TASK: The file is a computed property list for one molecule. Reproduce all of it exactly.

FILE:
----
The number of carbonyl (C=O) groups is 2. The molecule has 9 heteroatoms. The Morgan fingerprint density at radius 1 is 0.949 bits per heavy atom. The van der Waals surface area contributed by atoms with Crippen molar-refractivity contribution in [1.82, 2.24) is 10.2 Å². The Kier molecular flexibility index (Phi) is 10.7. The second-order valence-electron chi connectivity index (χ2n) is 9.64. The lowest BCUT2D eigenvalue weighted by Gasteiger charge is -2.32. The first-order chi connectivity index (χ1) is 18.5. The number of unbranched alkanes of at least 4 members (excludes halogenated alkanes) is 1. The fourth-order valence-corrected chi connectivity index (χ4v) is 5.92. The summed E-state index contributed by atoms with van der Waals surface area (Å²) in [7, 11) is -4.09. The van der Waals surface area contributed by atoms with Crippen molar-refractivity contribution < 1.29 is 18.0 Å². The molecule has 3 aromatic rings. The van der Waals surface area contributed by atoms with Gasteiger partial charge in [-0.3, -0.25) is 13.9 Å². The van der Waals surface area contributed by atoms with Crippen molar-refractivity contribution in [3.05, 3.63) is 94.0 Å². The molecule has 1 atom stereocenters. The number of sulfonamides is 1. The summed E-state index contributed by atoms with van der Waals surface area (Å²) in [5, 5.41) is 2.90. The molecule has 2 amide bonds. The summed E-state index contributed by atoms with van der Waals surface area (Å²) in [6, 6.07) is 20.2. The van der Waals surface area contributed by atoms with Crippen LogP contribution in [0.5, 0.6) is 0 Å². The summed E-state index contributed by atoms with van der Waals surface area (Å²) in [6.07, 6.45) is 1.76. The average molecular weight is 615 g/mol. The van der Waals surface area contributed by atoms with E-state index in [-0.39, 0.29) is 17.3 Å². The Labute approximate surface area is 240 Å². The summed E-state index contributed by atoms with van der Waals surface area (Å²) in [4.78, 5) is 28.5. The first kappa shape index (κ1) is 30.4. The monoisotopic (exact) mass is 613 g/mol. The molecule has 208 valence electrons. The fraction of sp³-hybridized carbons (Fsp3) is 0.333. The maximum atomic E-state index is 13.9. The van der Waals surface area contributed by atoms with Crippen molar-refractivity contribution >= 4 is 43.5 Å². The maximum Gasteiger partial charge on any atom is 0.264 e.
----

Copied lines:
The number of carbonyl (C=O) groups is 2. The molecule has 9 heteroatoms. The Morgan fingerprint density at radius 1 is 0.949 bits per heavy atom. The van der Waals surface area contributed by atoms with Crippen molar-refractivity contribution in [1.82, 2.24) is 10.2 Å². The Kier molecular flexibility index (Phi) is 10.7. The second-order valence-electron chi connectivity index (χ2n) is 9.64. The lowest BCUT2D eigenvalue weighted by Gasteiger charge is -2.32. The first-order chi connectivity index (χ1) is 18.5. The number of unbranched alkanes of at least 4 members (excludes halogenated alkanes) is 1. The fourth-order valence-corrected chi connectivity index (χ4v) is 5.92. The summed E-state index contributed by atoms with van der Waals surface area (Å²) in [7, 11) is -4.09. The van der Waals surface area contributed by atoms with Crippen molar-refractivity contribution < 1.29 is 18.0 Å². The molecule has 3 aromatic rings. The van der Waals surface area contributed by atoms with Gasteiger partial charge in [-0.3, -0.25) is 13.9 Å². The van der Waals surface area contributed by atoms with Crippen molar-refractivity contribution in [3.05, 3.63) is 94.0 Å². The molecule has 1 atom stereocenters. The number of sulfonamides is 1. The summed E-state index contributed by atoms with van der Waals surface area (Å²) in [5, 5.41) is 2.90. The molecule has 2 amide bonds. The summed E-state index contributed by atoms with van der Waals surface area (Å²) in [6, 6.07) is 20.2. The van der Waals surface area contributed by atoms with Crippen LogP contribution in [0.5, 0.6) is 0 Å². The summed E-state index contributed by atoms with van der Waals surface area (Å²) in [6.07, 6.45) is 1.76. The average molecular weight is 615 g/mol. The van der Waals surface area contributed by atoms with E-state index in [-0.39, 0.29) is 17.3 Å². The Labute approximate surface area is 240 Å². The summed E-state index contributed by atoms with van der Waals surface area (Å²) in [4.78, 5) is 28.5. The first kappa shape index (κ1) is 30.4. The monoisotopic (exact) mass is 613 g/mol. The molecule has 208 valence electrons. The fraction of sp³-hybridized carbons (Fsp3) is 0.333. The maximum atomic E-state index is 13.9. The van der Waals surface area contributed by atoms with Crippen molar-refractivity contribution >= 4 is 43.5 Å². The maximum Gasteiger partial charge on any atom is 0.264 e.